The study was compliant with the Declaration of Helsinki and all patients gave written informed consent. The study was approved by the Northwestern University Institutional Review Board. AliveCor was not involved in the study design, implementation, or article preparation and provided patient data in a blinded manner only. AliveCor owns the intellectual property on the KB and all algorithms which operate on the heart rate, activity, and ECG data including the AF detection algorithms. Requests to access the data set from qualified researchers trained in human subject confidentiality protocols may be sent to the corresponding author.

    AFSW Algorithm and Training

    The deep convolutional neural network, SmartRhythm 2.0, operated on samples of heart rate and activity data from the Apple Watch, and output a probability from 0 to 1 indicating the likelihood that AF was detected in the time window spanned by the samples. The network consisted of 4 convolutional layers and 4 fully connected layers. Max pooling, batch normalization, and dropout were used. The network input was an array of 640 frames, with each frame containing a time-synchronized instantaneous heart rate sample, a motion index, and a timestamp. The heart rate sample and timestamp came directly from Apple HealthKit (Apple Inc, Cupertino, CA). The proprietary SmartRhythm application was used to configure the Apple Watch into workout mode, which enables high-frequency heart rate and activity sampling. The motion index was calculated from Apple HealthKit pedometer data and represented a moving integral of all steps detected in the 3 minutes before the corresponding heart rate sample. On average, Apple HealthKit produces a heart rate sample every 5 to 6 seconds in workout mode, so the 640-frame input to the neural network represented a real-world time period of ≈1 hour.

    The training data set consisted of continuous heart rate and activity data in the form described above collected from 7500 AliveCor users, along with ECGs taken at the users’ discretion. To train the network, the AliveCor automated ECG classification algorithm was used to detect AF in each recorded ECG. The algorithm has been previously validated.13,14 The 640 frames of heart rate / activity data before and after each recorded ECG were labeled according to whether the ECG algorithm detected AF. Heart rate / activity data with no ECG within ±640 frames were discarded. The network was then trained to detect the presence of AF in an arbitrary 640-frame window. The algorithm’s performance and convergence were evaluated against a validation set consisting of data from patients randomly excluded from the training set. For a goal of detecting the presence of at least 1 AF-classified ECG within a randomly sampled 1-hour window of heart rate/activity data that contained at least 1 ECG of any classification, the algorithm achieved a sensitivity of 74.8% at a fixed specificity of 90.0% against the validation set without correcting for ECG classification errors.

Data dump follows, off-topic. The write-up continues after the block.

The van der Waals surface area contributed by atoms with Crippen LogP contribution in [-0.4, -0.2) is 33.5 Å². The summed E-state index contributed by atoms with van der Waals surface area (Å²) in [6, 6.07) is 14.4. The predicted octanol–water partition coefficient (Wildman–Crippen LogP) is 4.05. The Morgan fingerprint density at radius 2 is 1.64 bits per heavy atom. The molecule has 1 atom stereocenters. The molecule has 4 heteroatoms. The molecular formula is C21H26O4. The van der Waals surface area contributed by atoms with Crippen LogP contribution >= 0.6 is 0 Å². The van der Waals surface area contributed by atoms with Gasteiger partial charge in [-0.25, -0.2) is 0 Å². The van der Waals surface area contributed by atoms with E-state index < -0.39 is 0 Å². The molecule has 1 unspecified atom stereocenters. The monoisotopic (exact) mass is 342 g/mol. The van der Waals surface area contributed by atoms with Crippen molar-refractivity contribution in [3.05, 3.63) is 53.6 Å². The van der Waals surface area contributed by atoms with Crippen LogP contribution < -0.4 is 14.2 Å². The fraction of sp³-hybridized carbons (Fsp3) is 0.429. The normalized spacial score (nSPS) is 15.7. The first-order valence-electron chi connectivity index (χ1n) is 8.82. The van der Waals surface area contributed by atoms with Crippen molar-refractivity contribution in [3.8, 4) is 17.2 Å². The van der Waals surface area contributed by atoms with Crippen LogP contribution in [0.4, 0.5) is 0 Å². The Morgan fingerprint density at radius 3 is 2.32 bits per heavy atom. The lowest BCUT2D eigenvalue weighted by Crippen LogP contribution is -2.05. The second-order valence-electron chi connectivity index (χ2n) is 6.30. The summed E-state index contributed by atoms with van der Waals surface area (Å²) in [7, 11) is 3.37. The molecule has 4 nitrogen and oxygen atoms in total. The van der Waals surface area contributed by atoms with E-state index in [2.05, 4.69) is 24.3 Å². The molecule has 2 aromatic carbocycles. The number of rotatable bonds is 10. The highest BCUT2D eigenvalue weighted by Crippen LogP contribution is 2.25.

Validation Cohort and Episode Classification

    The primary analysis was sensitivity of the neural network for detecting AF episodes ≥1 hour relative to the ICM (Figure 2). One hour was selected as a threshold given the higher false-positive (FP) rate for shorter episodes on the ICM.15 In this episode-based approach, all episodes were counted equally, irrespective of the patient who had the episode. If continuous AF developed during the study, this was considered to be a single episode. Only those ICM events that occurred while the smartwatch was simultaneously being worn were included in the primary analysis. Figure 3 shows how smartwatch detections were classified. Any ICM-detected AF episode ≥1 hour that overlapped either all or in part with an episode classified as AF on the AFSW was classified as an AFSW-detected episode. Partial overlap was accepted to allow for AFSW removal by the patient during an AF episode. Multiple AFSW detections that overlapped with a single ICM episode of AF were counted as a single AF episode. Subjects were excluded a priori if >50% of ICM-detected AF episodes were not due to AF (ie, >50% FPs) as determined by manual review of electrograms from the ICM. An episode of AF detected by the neural network with the arrhythmia not visible between the start time and end time on the ICM was counted as an FP episode. False-negative (FN) episodes were those seen on the ICM that had no overlapping episode detected on the AFSW. In contrast to true positive, FP, and FN episodes, the true-negative episodes could not be defined in the episode-based approach because the ICM was not programmed to collect electrograms in sinus rhythm. Therefore, only positive predictive value (PPV) and sensitivity could be determined, whereas negative predictive value (NPV), specificity, and accuracy could not be determined.

    Figure 2.

    Figure 2. Atrial fibrillation (AF) detection by an AF-sensing watch and an insertable cardiac monitor (ICM).A, An AF-sensing watch recording showing a one-day plot of heart rate (blue dots) and activity level (light blue vertical bars). ECGs in the validation cohort were classified as either sinus rhythm (green dots) or AF (red dots) with example tracings shown. B, An ICM printout showing duration of atrial tachycardia (AT)/AF corresponding to the same day (red box).

    Figure 3.

    Figure 3. Episode classification. AFSW indicates atrial fibrillation–sensing watch; ICM, insertable cardiac monitor; and TN, true negative.